Albert Einstein on the McCarthy hearings and the Fifth Amendment, 1953

A primary source by Albert Einstein

Albert Einstein to Rose Russell [in German], [May 28], 1953. (Gilder Lehrman Collection)During the “McCarthy hearings” of the 1950s, the government investigated American society and industry in an attempt to root out communist sympathizers. Among those investigated were scientists and scholars, who were called upon to appear before the committee to answer questions concerning their political affiliations. Some refused to testify, citing the Fifth Amendment. Rose Russell, a member of the Teachers Union of the City of New York, considered invoking of the Fifth Amendment in a letter to famous physicist and avowed socialist Albert Einstein in 1953.

Einstein advised Russell, as he did others, to refuse to testify but not on the grounds of the Fifth Amendment. In this May 28, 1953, letter Einstein wrote that although invoking the Fifth Amendment was not “unjustified,” the McCarthy hearings were not the circumstance it was meant for. “The 5th Amendment was adopted,” he wrote, “in order to make it impossible for the judicial authorities to bring the accused to confess through means of extortion.” He continued, “In the present cases, it is not a matter of violent extortion of the accused,” but rather a “matter of using people as tools for the prosecution of others that one wants to label as ‘unorthodox.’”

Invoking the Fifth Amendment was problematic, Einstein wrote, because “the individual is offered no legal middle ground for him to defend his actual rights.” In closing, he pointed to a more “revolutionary” tactic—“non-cooperation, like Gandhi used with great success against the legal powers of the British Authorities.”

Later that year, Einstein also counselled fellow physicist Al Shadowitz to refuse to provide testimony at the McCarthy hearings—not by invoking the Fifth Amendment, but by asserting that the questioning was in violation of the First Amendment.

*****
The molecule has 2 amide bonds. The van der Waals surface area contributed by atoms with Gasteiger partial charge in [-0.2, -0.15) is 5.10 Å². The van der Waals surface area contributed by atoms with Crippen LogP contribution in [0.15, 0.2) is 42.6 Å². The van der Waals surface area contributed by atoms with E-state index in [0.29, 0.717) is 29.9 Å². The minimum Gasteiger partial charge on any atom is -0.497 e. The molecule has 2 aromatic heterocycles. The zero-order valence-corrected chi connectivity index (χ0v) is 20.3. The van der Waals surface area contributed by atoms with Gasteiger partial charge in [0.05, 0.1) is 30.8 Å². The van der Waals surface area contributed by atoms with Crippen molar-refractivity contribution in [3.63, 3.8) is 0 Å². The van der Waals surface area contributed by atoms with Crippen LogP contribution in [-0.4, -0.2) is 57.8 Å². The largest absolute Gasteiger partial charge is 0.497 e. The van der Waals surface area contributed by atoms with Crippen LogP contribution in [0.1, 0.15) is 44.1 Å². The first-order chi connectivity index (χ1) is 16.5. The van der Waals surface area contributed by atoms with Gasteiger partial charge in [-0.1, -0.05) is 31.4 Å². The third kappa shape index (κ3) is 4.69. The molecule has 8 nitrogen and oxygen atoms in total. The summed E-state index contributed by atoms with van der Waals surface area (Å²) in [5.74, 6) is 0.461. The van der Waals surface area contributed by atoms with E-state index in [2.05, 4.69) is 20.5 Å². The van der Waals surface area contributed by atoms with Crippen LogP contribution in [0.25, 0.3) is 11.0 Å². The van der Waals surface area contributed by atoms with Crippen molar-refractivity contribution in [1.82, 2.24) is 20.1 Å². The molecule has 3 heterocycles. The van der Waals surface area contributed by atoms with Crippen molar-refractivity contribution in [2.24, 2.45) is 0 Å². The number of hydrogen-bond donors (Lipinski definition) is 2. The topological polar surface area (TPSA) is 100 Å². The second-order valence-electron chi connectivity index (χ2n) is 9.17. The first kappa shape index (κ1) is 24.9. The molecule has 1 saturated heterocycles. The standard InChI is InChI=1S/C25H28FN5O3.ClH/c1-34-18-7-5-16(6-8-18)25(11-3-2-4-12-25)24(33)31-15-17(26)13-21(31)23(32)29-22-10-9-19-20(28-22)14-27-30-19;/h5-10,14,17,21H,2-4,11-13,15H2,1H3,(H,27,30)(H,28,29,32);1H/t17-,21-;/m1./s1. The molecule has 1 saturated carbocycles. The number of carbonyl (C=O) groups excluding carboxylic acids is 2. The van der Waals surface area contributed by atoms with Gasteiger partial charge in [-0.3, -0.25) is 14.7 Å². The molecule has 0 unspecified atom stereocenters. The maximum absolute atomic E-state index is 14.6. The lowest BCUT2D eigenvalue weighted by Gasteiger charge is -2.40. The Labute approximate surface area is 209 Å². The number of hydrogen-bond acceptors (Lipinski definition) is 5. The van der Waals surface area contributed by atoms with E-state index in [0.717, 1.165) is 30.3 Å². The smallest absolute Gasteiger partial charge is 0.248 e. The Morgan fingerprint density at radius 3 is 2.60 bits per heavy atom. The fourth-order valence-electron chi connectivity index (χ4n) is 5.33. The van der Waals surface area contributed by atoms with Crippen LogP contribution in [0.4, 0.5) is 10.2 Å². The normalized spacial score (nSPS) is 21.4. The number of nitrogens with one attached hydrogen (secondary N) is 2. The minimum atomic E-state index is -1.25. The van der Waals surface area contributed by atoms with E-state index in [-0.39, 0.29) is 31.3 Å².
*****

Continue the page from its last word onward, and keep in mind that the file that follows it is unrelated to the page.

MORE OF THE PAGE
A full translation is available.

Transcript

Dear Rose Russell,

I feel obliged to answer your kind letter from May 21st. My intention was not to disparage the 5th Amendment as being unjustified.

The 5th Amendment was adopted in order to make it impossible for the judicial authorities to bring the accused to confess through means of extortion.

In the present cases, it is not a matter of violent extortion of the accused but a matter of using people as tools for the prosecution of others that one wants to label as “unorthodox” and pursue through an economic campaign of destruction. It is a misuse of Parliament’s immunity, carrying out practices that should fall into the machinery of the judicial fury (police). This procedure absolutely contradicts the nature of the arrest, if not also it’s exterior form.

The individual is offered no legal middle ground for him to defend his actual rights. That is why I argued that there is no way other than revolutionary non-cooperation, like Gandhi used with great success against the legal powers of the British Authorities.

--------- A.E.

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